Ireland’s unemployment rate has reached all-time lows and people are not able to experience the benefits. Rising house prices are increasing faster than the raise in wages causing bad living standards for many people. The Central Statistics Office posted an unemployment rate at 4.5% last month. Despite this low number, ICTU President Sheila Nunan is still worried about different groups of people that are affected. She mentioned additional problems like youth joblessness, skills shortages, and low employment levels for women as factors that need to be addressed.
Rent has risen approximately 8% in the last year while wage hikes have averaged about 3% over the same period. Many people are calling for wage hikes to be implemented to allow people to afford rising costs in the housing markets. Rent costs contribute to more than half of minimum living costs in Dublin.
The living wage refers to the wage that people need to earn to be able to afford the minimum basket of goods and services. Few employees have used that number as the starting salary for their employees and instead aim for the minimum wage. Living Wage Technical Group said, “If rents had remained stable in the last year, the living wage would not be increasing in 2019.” Higher rental costs are causing the living wage to increase along side of it.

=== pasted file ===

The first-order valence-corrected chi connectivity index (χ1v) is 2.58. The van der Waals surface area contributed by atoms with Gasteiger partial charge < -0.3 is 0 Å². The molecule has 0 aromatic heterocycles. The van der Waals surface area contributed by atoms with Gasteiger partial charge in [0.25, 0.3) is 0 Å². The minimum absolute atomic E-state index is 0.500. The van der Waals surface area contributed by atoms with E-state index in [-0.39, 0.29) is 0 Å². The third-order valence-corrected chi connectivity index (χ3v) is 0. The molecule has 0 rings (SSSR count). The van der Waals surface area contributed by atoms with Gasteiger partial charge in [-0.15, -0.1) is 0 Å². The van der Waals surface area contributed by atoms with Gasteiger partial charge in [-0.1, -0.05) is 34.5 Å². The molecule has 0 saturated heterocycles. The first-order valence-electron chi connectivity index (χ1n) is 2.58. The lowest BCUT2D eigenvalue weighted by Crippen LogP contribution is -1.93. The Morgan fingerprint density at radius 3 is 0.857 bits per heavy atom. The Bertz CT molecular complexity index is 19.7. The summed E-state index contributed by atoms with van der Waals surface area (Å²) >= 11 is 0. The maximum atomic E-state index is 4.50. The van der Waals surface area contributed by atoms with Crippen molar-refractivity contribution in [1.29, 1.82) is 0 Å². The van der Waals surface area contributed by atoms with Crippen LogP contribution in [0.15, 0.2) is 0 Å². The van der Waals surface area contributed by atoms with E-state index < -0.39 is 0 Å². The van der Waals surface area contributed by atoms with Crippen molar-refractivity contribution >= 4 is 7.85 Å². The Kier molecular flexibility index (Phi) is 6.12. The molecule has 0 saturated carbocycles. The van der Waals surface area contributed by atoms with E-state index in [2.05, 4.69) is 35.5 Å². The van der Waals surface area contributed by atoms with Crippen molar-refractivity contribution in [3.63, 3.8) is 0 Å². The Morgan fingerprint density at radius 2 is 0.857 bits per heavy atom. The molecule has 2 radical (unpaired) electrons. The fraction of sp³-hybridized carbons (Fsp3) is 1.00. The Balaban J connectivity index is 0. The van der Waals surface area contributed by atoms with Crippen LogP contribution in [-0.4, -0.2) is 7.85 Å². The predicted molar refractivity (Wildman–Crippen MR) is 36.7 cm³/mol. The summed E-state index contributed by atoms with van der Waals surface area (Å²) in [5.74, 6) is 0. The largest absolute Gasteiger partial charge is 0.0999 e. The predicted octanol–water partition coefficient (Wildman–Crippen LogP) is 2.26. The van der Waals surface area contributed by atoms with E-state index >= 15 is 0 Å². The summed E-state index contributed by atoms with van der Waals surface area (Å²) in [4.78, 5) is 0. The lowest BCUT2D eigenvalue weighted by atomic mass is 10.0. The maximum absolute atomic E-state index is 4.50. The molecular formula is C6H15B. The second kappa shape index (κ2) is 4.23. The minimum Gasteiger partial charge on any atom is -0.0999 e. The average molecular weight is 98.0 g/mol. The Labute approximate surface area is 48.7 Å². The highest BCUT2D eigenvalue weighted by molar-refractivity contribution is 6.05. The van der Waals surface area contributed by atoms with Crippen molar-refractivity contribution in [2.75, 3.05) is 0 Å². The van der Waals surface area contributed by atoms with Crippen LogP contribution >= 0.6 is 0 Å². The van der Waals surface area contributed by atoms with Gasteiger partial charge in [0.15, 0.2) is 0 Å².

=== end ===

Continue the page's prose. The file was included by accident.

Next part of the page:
Sheila Nunan while addressing the Irish Congress of Trade Unions biennial delegate conference said, “prices nationally have increased 80% since the low point of the recession.” She also mentioned how homes in half of the counties in Ireland are unaffordable for first time buyers who earn average incomes. She also added, “young workers tell us they have lost confidence in ever being able to buy a home of their own.” This is a saddening statement and the morale of home buyers is very low.
Following the increase of 19 new rent pressure zones, Labor housing spokesperson Jan O’Sullivan wanted the whole country to become a rent pressure zone to ease rising prices in the rental market.
Economist, Alan McQuaid, demanded a more relaxed system of rules for homeowners to attain mortgages and an added tax for foreign fund investors commonly known as ‘cuckoo funds. Alan McQuaid acknowledges that many people are working, but their wages are not allowing them to live a comfortable lifestyle. The cost of living is exceeding wage increases and the government and bank has not done anything to help.